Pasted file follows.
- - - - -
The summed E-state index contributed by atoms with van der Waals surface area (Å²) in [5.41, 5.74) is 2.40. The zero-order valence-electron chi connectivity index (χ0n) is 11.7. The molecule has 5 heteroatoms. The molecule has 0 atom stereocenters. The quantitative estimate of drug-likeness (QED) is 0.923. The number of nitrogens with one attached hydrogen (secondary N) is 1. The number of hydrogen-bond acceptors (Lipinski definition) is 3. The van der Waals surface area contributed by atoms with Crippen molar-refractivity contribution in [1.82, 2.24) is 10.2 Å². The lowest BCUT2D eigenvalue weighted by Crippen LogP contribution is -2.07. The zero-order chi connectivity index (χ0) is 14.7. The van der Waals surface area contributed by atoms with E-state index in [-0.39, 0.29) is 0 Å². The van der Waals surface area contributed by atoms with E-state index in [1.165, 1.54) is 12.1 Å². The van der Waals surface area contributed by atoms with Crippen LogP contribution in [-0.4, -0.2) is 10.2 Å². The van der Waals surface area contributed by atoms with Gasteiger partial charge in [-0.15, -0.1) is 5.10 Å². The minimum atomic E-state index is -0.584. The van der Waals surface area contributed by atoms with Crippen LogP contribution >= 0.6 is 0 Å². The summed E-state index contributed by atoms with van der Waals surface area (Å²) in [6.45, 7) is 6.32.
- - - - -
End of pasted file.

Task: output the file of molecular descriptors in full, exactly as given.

The summed E-state index contributed by atoms with van der Waals surface area (Å²) in [5.41, 5.74) is 2.40. The zero-order valence-electron chi connectivity index (χ0n) is 11.7. The molecule has 5 heteroatoms. The molecule has 0 atom stereocenters. The quantitative estimate of drug-likeness (QED) is 0.923. The number of nitrogens with one attached hydrogen (secondary N) is 1. The number of hydrogen-bond acceptors (Lipinski definition) is 3. The van der Waals surface area contributed by atoms with Crippen molar-refractivity contribution in [1.82, 2.24) is 10.2 Å². The lowest BCUT2D eigenvalue weighted by Crippen LogP contribution is -2.07. The zero-order chi connectivity index (χ0) is 14.7. The van der Waals surface area contributed by atoms with E-state index in [-0.39, 0.29) is 0 Å². The van der Waals surface area contributed by atoms with E-state index in [1.165, 1.54) is 12.1 Å². The van der Waals surface area contributed by atoms with Crippen LogP contribution in [-0.4, -0.2) is 10.2 Å². The van der Waals surface area contributed by atoms with Gasteiger partial charge in [-0.15, -0.1) is 5.10 Å². The minimum atomic E-state index is -0.584. The van der Waals surface area contributed by atoms with Crippen LogP contribution >= 0.6 is 0 Å². The summed E-state index contributed by atoms with van der Waals surface area (Å²) in [6.45, 7) is 6.32.